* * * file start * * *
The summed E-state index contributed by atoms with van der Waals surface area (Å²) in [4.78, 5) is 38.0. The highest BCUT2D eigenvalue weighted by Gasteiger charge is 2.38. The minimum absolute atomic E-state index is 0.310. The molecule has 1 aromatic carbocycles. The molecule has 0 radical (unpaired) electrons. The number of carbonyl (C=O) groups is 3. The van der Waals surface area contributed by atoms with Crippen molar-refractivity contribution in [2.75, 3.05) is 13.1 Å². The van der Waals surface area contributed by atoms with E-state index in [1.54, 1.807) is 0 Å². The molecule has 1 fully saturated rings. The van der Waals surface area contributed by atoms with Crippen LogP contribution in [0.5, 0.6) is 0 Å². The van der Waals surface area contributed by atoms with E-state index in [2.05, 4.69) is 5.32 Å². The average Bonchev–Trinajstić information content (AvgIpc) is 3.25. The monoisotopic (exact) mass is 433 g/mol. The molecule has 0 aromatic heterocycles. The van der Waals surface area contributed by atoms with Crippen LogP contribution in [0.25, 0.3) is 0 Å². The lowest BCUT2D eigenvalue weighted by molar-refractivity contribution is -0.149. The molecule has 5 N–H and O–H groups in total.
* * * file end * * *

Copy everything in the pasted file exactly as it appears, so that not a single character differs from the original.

The summed E-state index contributed by atoms with van der Waals surface area (Å²) in [4.78, 5) is 38.0. The highest BCUT2D eigenvalue weighted by Gasteiger charge is 2.38. The minimum absolute atomic E-state index is 0.310. The molecule has 1 aromatic carbocycles. The molecule has 0 radical (unpaired) electrons. The number of carbonyl (C=O) groups is 3. The van der Waals surface area contributed by atoms with Crippen molar-refractivity contribution in [2.75, 3.05) is 13.1 Å². The van der Waals surface area contributed by atoms with E-state index in [1.54, 1.807) is 0 Å². The molecule has 1 fully saturated rings. The van der Waals surface area contributed by atoms with Crippen LogP contribution in [0.5, 0.6) is 0 Å². The van der Waals surface area contributed by atoms with E-state index in [2.05, 4.69) is 5.32 Å². The average Bonchev–Trinajstić information content (AvgIpc) is 3.25. The monoisotopic (exact) mass is 433 g/mol. The molecule has 0 aromatic heterocycles. The van der Waals surface area contributed by atoms with Crippen LogP contribution in [0.25, 0.3) is 0 Å². The lowest BCUT2D eigenvalue weighted by molar-refractivity contribution is -0.149. The molecule has 5 N–H and O–H groups in total.